Friday, February 6, 2009

Berlinale - Day 1 - Part 2

Being shut out of your first screening at a festival is never a good sign.

However, the opening night film getting panned by critics is a pretty standard occurrence.

Rarely does a festival of this magnitude open with a great film; there are too many political, audience and sponsorship considerations that come into play. So it was no surprise that the timely film THE INTERNATIONAL (bankers steal your money and give it to arms dealers) was widely panned. The film was shot in Germany and was directed by one of its more famous filmmakers in Tom Tykwer (RUN LOLA RUN), who, with each additional film, looks more and more like a one-hit wonder.

Since I was shut out of Julie Delpy's THE COUNTESS (I swear there were still seats left in the cinema when they cut off the line - only letting film buyers in) I ended up catching a Sundance film I missed THE SEPTEMBER ISSUE. Similar in vein to the delightful 2006 drama THE DEVIL WEARS PRADA, but real. The documentary follows the infamous Anna Wintour, who has been the editor at Vogue Magazine for over 20 years.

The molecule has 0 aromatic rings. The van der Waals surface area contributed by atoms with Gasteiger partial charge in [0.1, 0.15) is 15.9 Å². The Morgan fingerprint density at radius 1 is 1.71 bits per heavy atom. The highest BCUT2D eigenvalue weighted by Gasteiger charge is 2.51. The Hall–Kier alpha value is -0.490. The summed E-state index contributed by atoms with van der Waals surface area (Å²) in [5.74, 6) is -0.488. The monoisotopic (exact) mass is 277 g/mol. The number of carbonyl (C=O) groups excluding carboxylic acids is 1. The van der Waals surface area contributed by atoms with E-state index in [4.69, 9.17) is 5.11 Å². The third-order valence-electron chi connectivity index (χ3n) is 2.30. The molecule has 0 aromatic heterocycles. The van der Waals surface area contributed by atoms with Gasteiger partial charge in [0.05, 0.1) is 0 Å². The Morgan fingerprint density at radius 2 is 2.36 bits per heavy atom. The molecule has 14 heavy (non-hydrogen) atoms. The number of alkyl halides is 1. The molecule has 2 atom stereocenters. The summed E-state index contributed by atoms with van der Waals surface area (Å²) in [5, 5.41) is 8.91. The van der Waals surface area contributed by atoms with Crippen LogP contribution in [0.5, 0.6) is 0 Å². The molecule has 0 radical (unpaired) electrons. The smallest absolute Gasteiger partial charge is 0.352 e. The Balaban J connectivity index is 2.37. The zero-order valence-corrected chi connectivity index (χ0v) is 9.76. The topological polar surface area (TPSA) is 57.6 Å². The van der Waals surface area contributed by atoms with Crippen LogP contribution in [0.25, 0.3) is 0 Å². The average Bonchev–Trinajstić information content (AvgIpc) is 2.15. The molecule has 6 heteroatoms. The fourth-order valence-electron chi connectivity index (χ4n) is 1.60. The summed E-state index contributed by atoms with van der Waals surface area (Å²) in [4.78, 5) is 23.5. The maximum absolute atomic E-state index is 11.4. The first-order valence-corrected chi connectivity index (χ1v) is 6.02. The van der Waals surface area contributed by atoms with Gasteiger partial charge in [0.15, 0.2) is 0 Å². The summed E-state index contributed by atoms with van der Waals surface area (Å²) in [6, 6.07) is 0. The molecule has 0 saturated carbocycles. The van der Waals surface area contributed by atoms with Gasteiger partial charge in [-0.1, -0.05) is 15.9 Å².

Delving deeply into the process of compiling the biggest issue in the magazine's history, the film reveals a fascinating process and explores the dynamic mind of an artist (Creative Director Grace Coddington) and editor in a commercial enterprise.

Tomorrow I have at least five films on the docket.

In case you were wondering, I have posted this photo because it is the Starbucks I blog from. On the right side of the frame is the poster for my most anticipated film of the Berlinale, STORM by Hans-Christian Schmid. Schmid made the film REQUIEM, which was my favorite film of 2006.


Carl Bogner said...

"One-hit wonder?" You don't think much of "Heaven" then? Okay, fine, it has faded from whatever impression it left, but Blanchett was pretty amazing in that film.

Cracking Up said...

I think the only film of his I cared for was Winter Sleepers. I remember nothing about Heaven and I am huge Kieslowski fan. Couldn't bring myself to watch Perfume.

Jonathan Jackson said...

I have never truly been under the spell of one of his films. Run Lola Run just has a place in contemporary cinema... The German producers should switch their funding to Hans-Christian Schmid!